My father use to say, "If you want to make money raising cows, have them grazing between oil wells".  On my more pessimistic days, I tend to agree.
    Cattle are a "life cycle" product.  Take one heifer, wait for appropriate breeding age, add one bull -- wait approximately three years to get return on initial investment.  Needless to say predictions on where the market is for beef at any given time tend to be more wishful thinking than actual cash flow projections.
     So what are ranchers to do?

     First thing – break free of the current market model. I haven’t sold calves through the auction in years. I have developed a direct market program that allows Bastrop Cattle Company to sell wholesale to several restaurants and grocery stores in Austin. We also sell direct retail through a shopping cart on the internet and off the ranch directly to our customers.

   This means better prices for our consortium of family ranchers (better than market), control of our wholesale pricing and better prices for our retail customers.

   It does mean more work for me – I am the marketer, the shipper, the delivery service (and chief bottle washer) – but that’s what it takes in a new type of food market. It also means that I’m competing with the likes of Ben E. Keith and Sysco, and grocery stores like Whole Foods and HEB.

   I would have to hold down a second job to support this ranch if I used the traditional way of selling beef. This ranch is NOT a hobby. It’s a business and it must make a profit to survive.

   Now, Brandon and I are looking for more means to increase the revenue streams off of the ranch. The first one has proven reasonably easy. We sell hay. We have a pretty good following – our hay is chemical free – no herbicides and all organically fertilized. There is a growing group of people who consider this important. Either they have gardens that they need mulch for or they have cattle and horses that they don’t want ingesting chemicals. We sell several hundred bales a year and are moving our numbers up over the next year of hay cutting.

   Still this does not represent a major amount of money. It pays to fix fences and will help with repairing the barn. But new fences, more cattle and serious construction of dams and irrigation systems are more expensive.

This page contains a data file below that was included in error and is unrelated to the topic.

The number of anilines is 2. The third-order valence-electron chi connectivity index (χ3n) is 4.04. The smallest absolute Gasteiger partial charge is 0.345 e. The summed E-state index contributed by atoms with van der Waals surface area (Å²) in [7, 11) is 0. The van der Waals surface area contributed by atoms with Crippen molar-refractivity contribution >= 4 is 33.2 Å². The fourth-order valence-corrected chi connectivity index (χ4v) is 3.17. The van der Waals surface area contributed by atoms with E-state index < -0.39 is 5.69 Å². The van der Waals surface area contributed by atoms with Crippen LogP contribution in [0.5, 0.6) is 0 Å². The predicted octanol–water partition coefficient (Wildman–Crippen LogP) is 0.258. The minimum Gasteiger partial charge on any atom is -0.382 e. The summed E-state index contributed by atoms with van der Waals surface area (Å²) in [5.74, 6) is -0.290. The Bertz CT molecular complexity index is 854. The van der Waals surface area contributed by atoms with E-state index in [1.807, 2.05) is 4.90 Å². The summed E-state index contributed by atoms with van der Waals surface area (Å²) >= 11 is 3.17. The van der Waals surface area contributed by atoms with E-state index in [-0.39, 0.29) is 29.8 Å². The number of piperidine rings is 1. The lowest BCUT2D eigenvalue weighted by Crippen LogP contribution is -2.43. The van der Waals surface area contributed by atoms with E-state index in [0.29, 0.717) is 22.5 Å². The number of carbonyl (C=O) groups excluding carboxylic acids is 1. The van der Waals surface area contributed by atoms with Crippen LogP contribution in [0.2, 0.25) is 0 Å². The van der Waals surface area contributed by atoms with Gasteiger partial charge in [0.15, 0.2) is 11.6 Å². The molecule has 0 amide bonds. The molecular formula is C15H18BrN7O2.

We are doing several events and sharing the ranch with different groups. All have their advantages and disadvantages.

   1. Liability insurance.

   2. Wear and tear on the ranch itself.

   3. Scheduling – not just what works for people doing events, but what fits into the life cycle of the  ranch itself.

   4.   Increased permitting

   5.   Added overhead costs.

   6.   Competition – there are plenty of other farms and ranches that are trying the same thing.

   And we’re looking at additional agricultural uses for the ranch. Currently, we’re exploring (meaning research, research, research) lavender, olive trees, fruit trees, fish – both stocking and farming, tree harvesting and gaming hunting.

   Joel Salatin estimated for his six hundred acre farm in Virginia that he had to gross $3,000 per acre annually in revenue to justify not selling it off for development. That amount is higher here in Central Texas.

   I love my ranch and the beauty of the big oaks and the bull mesquite. I consider myself a steward not an owner of this land. For it to survive as a ranch, I must push it to pay for itself. On the one hand is is mystical and full of peace, on the other hand it is a “factory” that needs to support a going business.

   Think about this the next time you visit a working farm or cattle ranch. By supporting local/sustainable agriculture, you are also supporting the preservation of open land and creating jobs that keep someone on that land to keep it open for the next generation.